MOURNING Padraig, played by Stiofán Seoighe (left), in a scene with Hollywood actor John Finn, who plays Maírtín.
FEUDING brothers, a family death, unfulfilled American dreams and the grieving process are just some of the issues explored in a new short film set on an Achill Island struggling to adapt to the requirements of Covid-19.
Is Olc an Ghaoth, written by BAFTA-winning writer Kevin Toolis during lockdown in Dookinella – where his late parents hail from – is shot in the picturesque village of Corraun, Achill, and will air on TG4 on Sunday, November 1, at 10.30pm. Toolis’s interest in the Irish approach to death and grieving has been well established since the publication of best-seller, ‘My Father’s Wake – How the Irish Teach Us to Live, Love and Die’.
The short film is made of three parts, each folding into the other, stirring emotions of grief, sadness and reflection, as well as a plenty of laughs along the way.
When their dead brother Máirtin comes home from American in an enormous bronze casket during lockdown, feuding brothers Padraig – played by Stiofán Seoighe – and Éamonn – played by Peadar Cox – struggle to come to terms with the realities of a funeral and a wake in the new normal.
The film follows Padraig, an alcoholic, as he struggles to mourn for his dead brother and find meaning in the notion of life or death. On his journey, he bumps into an ageing local publican Síle (Carrie Crowley), who refuses to let go of her American dream, before bumping into a suspicious yank (John Finn), who knows all too much about life or death.
“This story came from my childhood memories of being on the island,” Toolis told The Mayo News. “We all remember the fights over things like the TV, which would create tension in the house.
“And as you will see in the film it’s how a feud over something trivial has become a lifelong curse; and when you lose someone to exile and the family has kind of fallen apart and broken down, but because of the whole Irish approach to the wake and showing respect, helped by the Covid thing, they kind of unite together.
“It’s not surprising at all to get that level of animosity between people who live in the same place, but [who also] have a deep down concern for each other. There’s more feud between people in families in the west than there are feuds between families.”
The film was shot over a number of weeks in a sun-splashed Corraun and features some stunning imagery. It also features scenes in well-known The Compass Bar as well as props, extras and various levels of help from the local people.
“It was absolutely wonderful filming it in Achill,” Toolis said. “The people and the whole community were incredibly helpful and welcoming to us.
“The likes of Karen Gallagher, or Margaret Lavelle who lent us the casket, they all helped making this a really beautiful film because some things were not easy to get your hands on, particularly in Covid times.
“The car used in part three is a real treasure and was lent to us by Pat ‘Stack’ O’Neill. It was assembled in Dublin in 1971 when Ireland was wanting to have a motor industry. We had our offices in the community centre in Corraun, and we were eating from the Meals on Wheels service during the long days of filming.
“The cottage is owned by Pat Campbell… and conveniently, the one day it was bucketing down during filming, we were in Seamus Gallagher’s Compass bar, who is such a gentleman.”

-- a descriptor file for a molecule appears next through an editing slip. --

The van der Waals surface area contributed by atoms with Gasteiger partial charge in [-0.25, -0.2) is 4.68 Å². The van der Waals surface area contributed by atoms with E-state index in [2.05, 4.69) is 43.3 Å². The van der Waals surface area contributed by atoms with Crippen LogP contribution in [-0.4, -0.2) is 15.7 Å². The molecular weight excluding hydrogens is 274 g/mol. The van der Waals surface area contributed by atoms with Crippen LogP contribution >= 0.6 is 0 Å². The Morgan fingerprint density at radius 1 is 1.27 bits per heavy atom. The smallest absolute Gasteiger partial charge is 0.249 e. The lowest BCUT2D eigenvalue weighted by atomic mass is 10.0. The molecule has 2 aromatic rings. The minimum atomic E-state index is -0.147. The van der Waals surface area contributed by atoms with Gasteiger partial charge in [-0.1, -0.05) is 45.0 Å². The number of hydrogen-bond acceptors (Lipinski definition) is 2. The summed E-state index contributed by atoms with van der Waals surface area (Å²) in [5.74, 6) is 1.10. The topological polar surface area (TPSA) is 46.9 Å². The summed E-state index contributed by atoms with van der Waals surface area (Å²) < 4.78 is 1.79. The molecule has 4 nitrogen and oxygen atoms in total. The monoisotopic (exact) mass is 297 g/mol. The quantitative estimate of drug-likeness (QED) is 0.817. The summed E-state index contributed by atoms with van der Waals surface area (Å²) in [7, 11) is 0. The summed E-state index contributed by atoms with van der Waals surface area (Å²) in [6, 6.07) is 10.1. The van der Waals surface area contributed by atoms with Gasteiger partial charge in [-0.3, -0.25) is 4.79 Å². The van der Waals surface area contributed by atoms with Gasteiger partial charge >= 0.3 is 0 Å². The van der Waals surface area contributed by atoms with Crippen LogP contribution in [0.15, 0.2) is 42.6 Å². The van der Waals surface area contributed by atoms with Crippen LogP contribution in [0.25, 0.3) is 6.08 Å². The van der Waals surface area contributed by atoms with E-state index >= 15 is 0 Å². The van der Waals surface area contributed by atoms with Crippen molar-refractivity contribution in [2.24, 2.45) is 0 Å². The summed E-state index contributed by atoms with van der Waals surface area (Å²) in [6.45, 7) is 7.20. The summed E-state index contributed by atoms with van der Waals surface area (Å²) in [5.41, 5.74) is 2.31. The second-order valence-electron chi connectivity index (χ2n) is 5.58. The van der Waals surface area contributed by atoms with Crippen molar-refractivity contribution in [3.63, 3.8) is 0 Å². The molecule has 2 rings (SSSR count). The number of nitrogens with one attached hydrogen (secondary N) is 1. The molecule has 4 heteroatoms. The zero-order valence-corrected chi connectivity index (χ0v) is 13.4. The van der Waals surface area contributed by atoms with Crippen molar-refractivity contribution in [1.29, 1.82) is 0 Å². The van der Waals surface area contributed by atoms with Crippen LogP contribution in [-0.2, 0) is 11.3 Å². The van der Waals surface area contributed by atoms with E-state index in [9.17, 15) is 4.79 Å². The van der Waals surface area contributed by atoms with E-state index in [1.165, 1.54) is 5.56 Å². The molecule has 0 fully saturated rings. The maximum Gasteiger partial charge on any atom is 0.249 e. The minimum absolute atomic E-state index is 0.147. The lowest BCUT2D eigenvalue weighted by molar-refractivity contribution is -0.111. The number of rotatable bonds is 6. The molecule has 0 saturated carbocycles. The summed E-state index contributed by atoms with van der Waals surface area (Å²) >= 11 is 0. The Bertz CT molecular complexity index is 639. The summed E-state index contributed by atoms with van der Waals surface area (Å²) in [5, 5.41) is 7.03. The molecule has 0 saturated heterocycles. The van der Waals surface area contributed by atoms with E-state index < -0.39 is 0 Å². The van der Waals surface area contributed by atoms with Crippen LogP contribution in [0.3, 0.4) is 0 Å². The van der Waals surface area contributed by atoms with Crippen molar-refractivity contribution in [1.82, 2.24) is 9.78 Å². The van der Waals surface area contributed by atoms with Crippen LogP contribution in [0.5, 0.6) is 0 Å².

The film features some stunning performances from the likes of Seoighe, best known for his performances in the likes of Murdair Mhám Trasna, Na Cloigne and Ros na Rún, as well as Carrie Crowley, of Fair City and RTÉ fame.
Hollywood star and Brooklyn-born Irish American actor John Finn, has rubbed shoulders with the likes of Clint Eastwood and has featured on blockbusters such as The Crown, Cold Case, The Walking Dead, The X Files and Catch Me If You Can.
It’s a star-studded line up.
The views and backdrop of Achill Island, as well as the natural light, were some of the best ever experienced by IFTA-winning director Tom Sullivan and his camera crew, according to Toolis.
“There’s a pathos in the quiet, observational style of Kevin’s writing and a gentle, dark humour; it’s why I loved the scripts, that and the setting,” O’Sullivan commented. “There is something almost otherworldly about the west of Ireland, particularly in places like Achill, it’s what we set out to capture.
“I’ve always been attracted to the kind of defiant stoicism you see in rural Ireland – those who didn’t get the fancy education, who didn’t ‘do well’ in Cleveland or Chicago. The story is about those people that kept the, albeit at times smouldering, flame alight.”
The film, produced by Niamh Fagan, also explores deeper island issues of emigration, family resentment for wounds of the past and the love of home.
“The second episode reflects the pain of exile, but also the thinking of the life I could have had if I had gone [to America],” Toolis explained. “It’s very reflective of conversations I’ve had with people on the island, like one where a person told me they were glad they never went to England and just became a labourer.
“While then others will tell you of the people who went to America and made loads of money and live the American dream, or the ones that could have gone but didn’t and are a bit resentful about it.”
Toolis is hopeful that it won’t be his last piece of work on Achill Island, and he plans to avail of the natural beauty of his parents’ birthplace for more productions in the future.
“It was fantastic working with Niamh and Tom in Achill and Corraun,” Toolis said. “Living on the island, you often take the beauty of the place for granted but as filmmakers everyone was awed by the light and the stunning landscape.
“And I would especially like to thank the people of Corraun, and the community centre, who gave us all such a warm welcome.
“We’d all love to come back and film some more.”